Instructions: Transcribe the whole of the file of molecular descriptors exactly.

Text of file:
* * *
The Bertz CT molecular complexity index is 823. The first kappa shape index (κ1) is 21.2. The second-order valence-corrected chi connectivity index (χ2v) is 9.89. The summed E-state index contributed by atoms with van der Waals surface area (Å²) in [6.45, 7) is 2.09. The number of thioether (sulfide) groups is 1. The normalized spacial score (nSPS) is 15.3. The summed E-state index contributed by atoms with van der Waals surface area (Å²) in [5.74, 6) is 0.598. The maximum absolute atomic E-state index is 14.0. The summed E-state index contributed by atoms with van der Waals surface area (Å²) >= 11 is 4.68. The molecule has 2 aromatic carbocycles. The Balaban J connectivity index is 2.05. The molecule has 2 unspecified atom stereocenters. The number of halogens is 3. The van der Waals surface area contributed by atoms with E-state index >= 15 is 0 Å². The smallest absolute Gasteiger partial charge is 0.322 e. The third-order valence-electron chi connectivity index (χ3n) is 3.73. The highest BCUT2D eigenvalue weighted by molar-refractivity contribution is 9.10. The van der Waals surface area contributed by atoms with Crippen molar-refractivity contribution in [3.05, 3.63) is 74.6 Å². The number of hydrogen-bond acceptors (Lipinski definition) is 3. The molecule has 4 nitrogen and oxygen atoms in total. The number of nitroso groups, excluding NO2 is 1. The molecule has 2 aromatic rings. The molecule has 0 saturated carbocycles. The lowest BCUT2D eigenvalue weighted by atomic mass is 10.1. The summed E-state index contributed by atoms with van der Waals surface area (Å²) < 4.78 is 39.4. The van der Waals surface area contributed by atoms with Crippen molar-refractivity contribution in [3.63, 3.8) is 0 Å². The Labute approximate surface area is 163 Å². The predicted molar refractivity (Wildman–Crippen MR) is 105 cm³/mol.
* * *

The Bertz CT molecular complexity index is 823. The first kappa shape index (κ1) is 21.2. The second-order valence-corrected chi connectivity index (χ2v) is 9.89. The summed E-state index contributed by atoms with van der Waals surface area (Å²) in [6.45, 7) is 2.09. The number of thioether (sulfide) groups is 1. The normalized spacial score (nSPS) is 15.3. The summed E-state index contributed by atoms with van der Waals surface area (Å²) in [5.74, 6) is 0.598. The maximum absolute atomic E-state index is 14.0. The summed E-state index contributed by atoms with van der Waals surface area (Å²) >= 11 is 4.68. The molecule has 2 aromatic carbocycles. The Balaban J connectivity index is 2.05. The molecule has 2 unspecified atom stereocenters. The number of halogens is 3. The van der Waals surface area contributed by atoms with E-state index >= 15 is 0 Å². The smallest absolute Gasteiger partial charge is 0.322 e. The third-order valence-electron chi connectivity index (χ3n) is 3.73. The highest BCUT2D eigenvalue weighted by molar-refractivity contribution is 9.10. The van der Waals surface area contributed by atoms with Crippen molar-refractivity contribution in [3.05, 3.63) is 74.6 Å². The number of hydrogen-bond acceptors (Lipinski definition) is 3. The molecule has 4 nitrogen and oxygen atoms in total. The number of nitroso groups, excluding NO2 is 1. The molecule has 2 aromatic rings. The molecule has 0 saturated carbocycles. The lowest BCUT2D eigenvalue weighted by atomic mass is 10.1. The summed E-state index contributed by atoms with van der Waals surface area (Å²) < 4.78 is 39.4. The van der Waals surface area contributed by atoms with Crippen molar-refractivity contribution in [3.63, 3.8) is 0 Å². The Labute approximate surface area is 163 Å². The predicted molar refractivity (Wildman–Crippen MR) is 105 cm³/mol.